‘Smart’ drum line “successfully deployed” off Shelley Beach
UPDATE, 2.30pm: A BAITED smart drum line was “successfully deployed” 500m east of Ballina’s Shelley Beach this morning, according to a spokeswoman from Primary Industries Minister Niall Blair’s office.
The aim of the trial was to “determine operating procedures” relating to the use of the drum lines, in particular the process for releasing sharks which hook themselves on the line.
Unlike a traditional drum line, the responsive smart drum line sounds an alert when a shark or big fish becomes hooked.
That means the potential employment of a crew around-the-clock to manage the release program operating under instructions from the Department of Primary Industries.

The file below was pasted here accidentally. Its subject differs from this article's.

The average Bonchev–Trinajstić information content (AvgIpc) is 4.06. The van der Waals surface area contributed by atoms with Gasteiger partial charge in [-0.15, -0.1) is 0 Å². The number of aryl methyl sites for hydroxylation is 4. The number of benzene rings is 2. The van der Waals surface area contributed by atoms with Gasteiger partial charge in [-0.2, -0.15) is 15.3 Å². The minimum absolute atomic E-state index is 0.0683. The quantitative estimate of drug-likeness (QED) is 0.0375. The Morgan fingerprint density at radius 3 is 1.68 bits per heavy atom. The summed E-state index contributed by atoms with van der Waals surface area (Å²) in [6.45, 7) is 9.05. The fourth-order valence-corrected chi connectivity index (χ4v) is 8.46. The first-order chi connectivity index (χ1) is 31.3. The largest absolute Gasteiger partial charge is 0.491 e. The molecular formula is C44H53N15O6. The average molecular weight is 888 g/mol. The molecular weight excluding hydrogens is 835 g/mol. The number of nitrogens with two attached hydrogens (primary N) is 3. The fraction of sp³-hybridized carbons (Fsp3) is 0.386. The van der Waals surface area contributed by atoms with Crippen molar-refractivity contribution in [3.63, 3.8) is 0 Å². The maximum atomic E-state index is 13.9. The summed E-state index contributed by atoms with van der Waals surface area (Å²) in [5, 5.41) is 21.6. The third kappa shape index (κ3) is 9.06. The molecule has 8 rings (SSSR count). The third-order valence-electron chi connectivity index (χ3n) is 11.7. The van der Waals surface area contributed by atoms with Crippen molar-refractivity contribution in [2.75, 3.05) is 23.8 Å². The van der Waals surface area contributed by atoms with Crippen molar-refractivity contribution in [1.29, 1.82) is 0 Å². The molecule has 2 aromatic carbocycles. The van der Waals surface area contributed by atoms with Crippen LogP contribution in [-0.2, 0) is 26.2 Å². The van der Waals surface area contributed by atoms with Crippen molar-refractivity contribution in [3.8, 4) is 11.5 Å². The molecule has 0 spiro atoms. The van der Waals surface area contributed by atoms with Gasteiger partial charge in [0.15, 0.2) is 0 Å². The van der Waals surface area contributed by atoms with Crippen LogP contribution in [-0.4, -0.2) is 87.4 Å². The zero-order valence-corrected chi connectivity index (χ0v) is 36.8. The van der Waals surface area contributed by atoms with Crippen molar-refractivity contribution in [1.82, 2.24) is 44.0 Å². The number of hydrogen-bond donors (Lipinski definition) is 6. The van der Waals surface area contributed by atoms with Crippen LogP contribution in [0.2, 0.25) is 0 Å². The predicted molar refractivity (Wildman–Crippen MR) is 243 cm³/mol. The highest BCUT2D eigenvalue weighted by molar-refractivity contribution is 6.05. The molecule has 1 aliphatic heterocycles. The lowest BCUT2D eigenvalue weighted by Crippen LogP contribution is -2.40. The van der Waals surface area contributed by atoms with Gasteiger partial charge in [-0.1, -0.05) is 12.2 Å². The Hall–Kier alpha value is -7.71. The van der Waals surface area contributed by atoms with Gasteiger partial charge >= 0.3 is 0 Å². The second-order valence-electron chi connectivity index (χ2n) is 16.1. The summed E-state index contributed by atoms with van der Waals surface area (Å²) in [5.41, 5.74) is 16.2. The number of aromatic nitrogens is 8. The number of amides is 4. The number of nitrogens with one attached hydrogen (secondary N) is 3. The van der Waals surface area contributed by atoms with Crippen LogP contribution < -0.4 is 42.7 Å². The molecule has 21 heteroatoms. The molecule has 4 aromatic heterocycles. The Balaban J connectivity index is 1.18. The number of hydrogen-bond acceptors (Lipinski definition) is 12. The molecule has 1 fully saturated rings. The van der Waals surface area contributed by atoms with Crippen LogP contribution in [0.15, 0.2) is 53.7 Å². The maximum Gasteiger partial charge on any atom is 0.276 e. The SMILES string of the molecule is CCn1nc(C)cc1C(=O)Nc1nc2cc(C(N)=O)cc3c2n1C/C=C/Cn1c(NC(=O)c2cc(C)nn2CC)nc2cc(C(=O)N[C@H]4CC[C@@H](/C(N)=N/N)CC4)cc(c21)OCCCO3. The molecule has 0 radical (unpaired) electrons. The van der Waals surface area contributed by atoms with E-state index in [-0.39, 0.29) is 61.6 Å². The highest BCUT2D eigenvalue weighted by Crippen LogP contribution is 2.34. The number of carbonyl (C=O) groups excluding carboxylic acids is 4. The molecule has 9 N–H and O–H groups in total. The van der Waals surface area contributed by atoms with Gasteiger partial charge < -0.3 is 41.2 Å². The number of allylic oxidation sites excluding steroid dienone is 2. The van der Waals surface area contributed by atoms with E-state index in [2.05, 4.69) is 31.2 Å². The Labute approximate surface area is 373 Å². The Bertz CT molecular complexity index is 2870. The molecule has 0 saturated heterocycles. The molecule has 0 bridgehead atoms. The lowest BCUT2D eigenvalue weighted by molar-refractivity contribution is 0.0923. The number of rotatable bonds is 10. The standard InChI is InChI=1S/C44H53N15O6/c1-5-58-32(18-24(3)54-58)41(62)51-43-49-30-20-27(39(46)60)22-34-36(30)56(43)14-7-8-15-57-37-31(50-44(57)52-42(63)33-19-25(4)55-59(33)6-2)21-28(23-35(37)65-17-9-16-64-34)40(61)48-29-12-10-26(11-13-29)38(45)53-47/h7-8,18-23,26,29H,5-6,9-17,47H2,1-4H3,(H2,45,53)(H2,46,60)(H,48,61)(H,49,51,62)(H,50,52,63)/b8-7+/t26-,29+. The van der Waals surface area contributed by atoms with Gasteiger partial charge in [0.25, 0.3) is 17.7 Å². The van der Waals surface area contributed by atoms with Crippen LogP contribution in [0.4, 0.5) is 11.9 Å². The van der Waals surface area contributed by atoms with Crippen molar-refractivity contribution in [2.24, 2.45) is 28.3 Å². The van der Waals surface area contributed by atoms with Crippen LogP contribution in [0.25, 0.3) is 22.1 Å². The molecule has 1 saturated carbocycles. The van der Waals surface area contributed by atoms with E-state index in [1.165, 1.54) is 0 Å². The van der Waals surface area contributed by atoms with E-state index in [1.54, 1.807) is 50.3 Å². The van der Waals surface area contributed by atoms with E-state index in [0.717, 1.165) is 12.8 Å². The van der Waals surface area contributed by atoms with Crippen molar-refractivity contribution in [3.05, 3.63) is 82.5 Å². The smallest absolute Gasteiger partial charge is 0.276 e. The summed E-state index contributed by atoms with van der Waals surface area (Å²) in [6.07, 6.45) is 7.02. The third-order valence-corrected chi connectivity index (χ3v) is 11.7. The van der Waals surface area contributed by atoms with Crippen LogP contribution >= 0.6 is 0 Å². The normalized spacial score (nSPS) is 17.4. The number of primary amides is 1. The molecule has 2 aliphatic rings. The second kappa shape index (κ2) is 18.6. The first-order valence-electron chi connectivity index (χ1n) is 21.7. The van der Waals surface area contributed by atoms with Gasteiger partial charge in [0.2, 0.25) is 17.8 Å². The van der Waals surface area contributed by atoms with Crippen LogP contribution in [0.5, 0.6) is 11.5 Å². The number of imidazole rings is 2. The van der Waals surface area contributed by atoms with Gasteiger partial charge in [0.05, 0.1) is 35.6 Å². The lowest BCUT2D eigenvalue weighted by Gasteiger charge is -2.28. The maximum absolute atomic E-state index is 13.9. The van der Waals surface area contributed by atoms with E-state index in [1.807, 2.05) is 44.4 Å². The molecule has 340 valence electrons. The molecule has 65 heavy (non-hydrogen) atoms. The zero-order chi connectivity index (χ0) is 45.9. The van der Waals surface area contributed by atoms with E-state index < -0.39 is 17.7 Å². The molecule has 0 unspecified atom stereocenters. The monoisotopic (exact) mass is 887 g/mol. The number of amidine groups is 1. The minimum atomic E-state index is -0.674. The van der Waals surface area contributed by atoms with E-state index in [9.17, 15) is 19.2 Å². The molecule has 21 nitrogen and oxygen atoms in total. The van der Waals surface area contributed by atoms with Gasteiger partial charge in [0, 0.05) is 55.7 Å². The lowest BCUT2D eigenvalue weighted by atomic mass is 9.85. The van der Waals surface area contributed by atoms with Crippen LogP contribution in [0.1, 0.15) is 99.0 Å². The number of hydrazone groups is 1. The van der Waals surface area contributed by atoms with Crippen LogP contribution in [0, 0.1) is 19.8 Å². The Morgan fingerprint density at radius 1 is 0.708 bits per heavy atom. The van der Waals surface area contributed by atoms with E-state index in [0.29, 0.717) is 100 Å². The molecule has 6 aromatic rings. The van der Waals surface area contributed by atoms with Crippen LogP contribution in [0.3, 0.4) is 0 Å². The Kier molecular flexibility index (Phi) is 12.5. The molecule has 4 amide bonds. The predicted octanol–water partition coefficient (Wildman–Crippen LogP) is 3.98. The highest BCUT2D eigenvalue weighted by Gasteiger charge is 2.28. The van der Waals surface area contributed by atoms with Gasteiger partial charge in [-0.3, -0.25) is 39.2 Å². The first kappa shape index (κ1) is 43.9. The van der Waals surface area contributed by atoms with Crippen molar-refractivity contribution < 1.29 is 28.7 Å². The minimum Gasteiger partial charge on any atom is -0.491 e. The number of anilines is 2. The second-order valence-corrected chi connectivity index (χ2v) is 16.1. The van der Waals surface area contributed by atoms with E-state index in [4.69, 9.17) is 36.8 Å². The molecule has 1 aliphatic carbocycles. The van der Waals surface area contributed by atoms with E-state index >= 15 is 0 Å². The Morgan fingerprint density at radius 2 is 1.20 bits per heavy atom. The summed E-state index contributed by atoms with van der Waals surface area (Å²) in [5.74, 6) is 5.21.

Release crews only have two hours to get to the animal before it dies, so midnight marine rescue missions may be required to honour the true intent of the system. That raises questions about what happens when rough seas hit the coast and the Ballina bar becomes too dangerous to cross.
The line will be retrieved at about 4.30pm to conclude the initial one-day test.
ORIGINAL: THE FIRST local field test of technologies funded under the NSW Government’s $16 million shark management strategy is underway today off Ballina.
Staff from the NSW Department of Primary Industries are testing ‘smart’ drum lines off Lighthouse Beach this morning.
The baited drum lines have built in alerts which are triggered when sharks are caught, theoretically allowing them to be released and reducing the impact on the marine ecosystem.
Today’s testing follows testing done last week in the Bellinger/Kalang River near Coffs Harbour.
A spokeswoman from the Primary Industries Minister Niall Blair’s office said it was expected the North Coast would have five of the devices once they were tested and ready for deployment.
It’s the first test of actual deterrent technologies, and follows on from the white shark tag and release project run by the Department of Industries since August, which tagged 14 sharks.